Baby Boomers are looking to downsize now, preferably move to a place with more sunshine and a wide variety of breakfast restaurants offering senior citizen discounts. But potential buyers--in this case Millennials--might not have anything to downsize from. Millennials aren't interested in the obnoxiously huge houses of their predecessors, which is why some of those houses are spending up to two years on the market and then selling for half the price.
Millennials number some 80 million in the U.S. alone, and are emerging as the dominant force in the housing market.
However, considering the lack of savings and piling of debt, 75% of millennials likely won't be able to afford a down payment any time soon. There are quite a few reasons for that, includings student debt, delayed marriage, lack of savings, overall affordability or unwillingness to live outside their upscale area of choice.
But, of course, not all Millennials are in these same financial straits. There are quite a few who are able to spend on housing, but they still aren’t opting for the huge nest in the suburbs where they grew up.
Instead, they’re reshaping real estate--and agents will simply have to adapt if they want to stay in the game.
According to a recent report published by WealthEngine, there are 618,000 people between the ages of 24 and 38 who have a net worth of $1 million or more.
By 2030, millennials will hold five times as much wealth as they have today, and they are expected to inherit over $68 trillion from their predecessors (Baby Boomers) in the “Great Transfer of Wealth”.
Nearly half of millennial millionaires are concentrated in California, followed by New York, Florida and Massachusetts.
However, even though a $1 million price tag can buy a dream home in quite a few U.S. cities, those areas preferred by rich millennials will get less bang for the buck.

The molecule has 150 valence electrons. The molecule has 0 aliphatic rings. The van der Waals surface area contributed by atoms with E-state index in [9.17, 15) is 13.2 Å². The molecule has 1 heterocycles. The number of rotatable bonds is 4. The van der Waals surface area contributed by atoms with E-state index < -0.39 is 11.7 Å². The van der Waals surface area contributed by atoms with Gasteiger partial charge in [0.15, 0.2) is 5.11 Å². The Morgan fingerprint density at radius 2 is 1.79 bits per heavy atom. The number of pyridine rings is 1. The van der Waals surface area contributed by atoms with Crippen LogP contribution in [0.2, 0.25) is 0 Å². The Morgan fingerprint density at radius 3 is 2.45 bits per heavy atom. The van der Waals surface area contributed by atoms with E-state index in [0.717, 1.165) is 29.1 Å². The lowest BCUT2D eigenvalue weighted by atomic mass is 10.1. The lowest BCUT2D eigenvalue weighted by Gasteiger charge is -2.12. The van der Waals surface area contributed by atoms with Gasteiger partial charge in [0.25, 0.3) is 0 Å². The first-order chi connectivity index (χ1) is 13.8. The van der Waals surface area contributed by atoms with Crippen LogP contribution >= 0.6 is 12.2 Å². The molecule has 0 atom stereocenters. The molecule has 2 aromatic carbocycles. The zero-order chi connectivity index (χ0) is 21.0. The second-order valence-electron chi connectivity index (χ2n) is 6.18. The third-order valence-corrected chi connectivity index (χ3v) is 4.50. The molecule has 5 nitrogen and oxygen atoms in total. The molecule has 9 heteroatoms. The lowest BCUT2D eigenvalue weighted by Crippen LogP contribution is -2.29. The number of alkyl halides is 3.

For veteran real estate agents, many younger buyers’ definition of a dream home runs counter to what they understand about luxury real estate. While home value and appeal has long been predicated on square footage, agents say that wealthy millennials have no desire to show off and are unimpressed with large homes.
According to last year’s survey by the National Association of Landscape Professionals, nearly 80% of homebuyers in the United States wanted a spacious and well-maintained lawn, rather than updated kitchens and open floor plans. It used to be that curb appeal was just an added benefit. Now, it’s a necessity.
And part of the reason, according to a study conducted by Harris Poll on behalf of SunTrust Mortgage, is uniquely demographic: Millennials like dogs and there is a trend to focus on pets before getting married and starting a family.
Aside from curb appeal, Millennial homebuyers also have wildly different tastes than previous generations, and size plays a key factor.
They aren’t looking for the obnoxiously large houses over which their predecessors fawned. They aren’t interested in those barren wastelands of “naked” suburban mansions of bathroom-sized bedrooms and multiple entertainment spaces.
Instead, millennials want minimalistic, energy-efficient minimal homes with clean lines and--please--not those ornate trims and columns. And when it comes to energy efficiency, the extra appeal comes with solar panels, rainwater recycling systems, high-end energy-efficient appliances and sustainable building materials.
Proximity to work or public transportation, as well as walkability, are all important considerations.
So, if you’re a Baby Boomer trying to dump your suburban ‘mansion’, it might be better to chop it in half, renovate and just hope for the best--or hope there’s a Gen-X family looking to relocate who still thinks the suburbs are cool, and bigger is better.
By Michael Scott for Safehaven.com
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